Telecom taxes in Africa: an alarm signal


Countries with weak tax administrations, large informal sectors, and limited capacity to raise revenue tend to develop tax policies more driven by expediency than by principle. Where the principle tells us that consumption taxes should be broad and neutral, the opportunity often leads to taxing specific goods and services to generate maximum income with minimum effort.

VAT has become widespread on the African continent over the past decades and is a crucial source of revenue in many cases, but VAT is a sufficiently complex tax for both administration and taxpayers, which means that in many developing countries it often covers only a limited pool. large companies.

Widespread access to mobile communications and the use of mobile devices to manage payments and all kinds of daily life tasks have given African governments a whole new, beautifully packaged tax base.

Taxing mobile communications offers governments the same advantage as traditional excise duties on fuels or tobacco products: a small number of businesses can be a springboard for a large number of consumers. When such an opportunity presents itself, governments will be quick to open the door!

Spread the word

African governments have taxed the mobile communications sector on the left, right and center in recent years, flooding it with special taxes or import duties on mobile devices, regulatory fees based on turnover, corporate income surcharges, among others.

But of all these new developments, indirect taxes on mobile voice and data services passed on to consumers is the most important trend. 20 African countries already levy this type of indirect tax and many others are steadily increasing their ranks, from Senegal and Côte d’Ivoire to Uganda and Zimbabwe.

Like other tax experiments, this one was spread by imitation. Even the smallest African countries are jumping on the bandwagon in search of additional income, a need that the current pandemic has made all the more pressing.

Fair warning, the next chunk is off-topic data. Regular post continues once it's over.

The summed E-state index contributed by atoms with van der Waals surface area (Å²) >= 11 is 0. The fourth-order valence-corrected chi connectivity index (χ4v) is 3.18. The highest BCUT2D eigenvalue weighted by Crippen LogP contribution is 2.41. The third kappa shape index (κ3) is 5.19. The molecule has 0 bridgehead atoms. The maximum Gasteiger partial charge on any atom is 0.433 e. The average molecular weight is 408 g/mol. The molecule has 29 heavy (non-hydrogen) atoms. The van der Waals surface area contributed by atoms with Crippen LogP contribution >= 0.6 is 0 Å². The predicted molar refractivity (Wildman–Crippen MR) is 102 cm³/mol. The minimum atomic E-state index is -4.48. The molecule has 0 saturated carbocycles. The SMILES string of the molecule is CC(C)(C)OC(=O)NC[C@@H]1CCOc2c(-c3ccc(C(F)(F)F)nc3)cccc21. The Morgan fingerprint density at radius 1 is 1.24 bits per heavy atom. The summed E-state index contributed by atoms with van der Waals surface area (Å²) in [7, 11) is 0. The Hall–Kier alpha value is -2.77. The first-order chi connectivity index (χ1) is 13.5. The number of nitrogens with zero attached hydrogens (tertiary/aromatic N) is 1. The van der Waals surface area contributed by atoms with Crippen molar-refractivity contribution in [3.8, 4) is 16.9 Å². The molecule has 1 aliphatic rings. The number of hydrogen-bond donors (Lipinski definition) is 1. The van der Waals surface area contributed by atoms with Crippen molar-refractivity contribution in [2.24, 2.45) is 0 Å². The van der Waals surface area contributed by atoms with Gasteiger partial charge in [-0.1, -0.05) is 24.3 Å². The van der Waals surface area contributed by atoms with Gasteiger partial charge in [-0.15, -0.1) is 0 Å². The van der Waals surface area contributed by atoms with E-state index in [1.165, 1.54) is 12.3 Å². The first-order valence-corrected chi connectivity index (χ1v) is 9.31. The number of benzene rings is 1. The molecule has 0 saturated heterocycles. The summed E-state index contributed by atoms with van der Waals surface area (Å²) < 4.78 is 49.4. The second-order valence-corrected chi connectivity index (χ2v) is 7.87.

Guinea-Bissau, a nation of 1.8 million people, whose tax revenues do not exceed 9% of GDP, this year introduced a special tax on telecommunications, intended for various public investment programs. The tax was introduced by the 2021 state budget and is levied on voice calls and mobile data, among other services, amounting to 5 FCFA per minute on voice calls – around 0.75 euro cent – or 5% of the amount billed for mobile data services.

Equatorial Guinea, with 1.4 million inhabitants and tax revenues of 7% of GDP, introduced a telecommunications tax last year, like its Central African neighbors. The tax was regulated in the 2020 state budget and is levied on all telecommunications services at a rate of 10%, which is especially relevant when it comes to mobile communications and internet services.

The introduction of these taxes did not come without resistance, but – spoiler alert – governments got the better of consumers in most cases.

Advantages and disadvantages

Taxes on mobile communications have obvious advantages. They can generate significant income, which will only grow in the years to come as more of the population access mobile services. 3G coverage in sub-Saharan Africa increased from 63% in 2017 to 75% in 2019 and 4G has doubled from 25% to 50%. Yet the region is home to more than half of the world‘s population that is not covered by mobile broadband, so this tax base has plenty of room to expand.

Additionally, taxation of profits in capital intensive sectors with large upfront deductions tends to generate limited short-term income for many African countries, while indirect taxes on mobile services provide governments with benefits. immediate tax revenue.

The drawbacks of these taxes, however, are no less obvious: access to mobile telecommunications and data services in developing countries is a key instrument for economic development and social progress.

The imposition of excise duties on mobile services penalizes most of the population and the smallest economic operators in what is today a basic necessity. Taxing mobile services also penalizes investment in a continent with vast rural areas where network expansion is particularly costly for telecom operators.

Choosing between income mobilization and economic progress is an overwhelming dilemma. Unfortunately, not all African nations will be able to make the wisest choice.

Sérgio Vasques

Founding partner, Lobo Vasques

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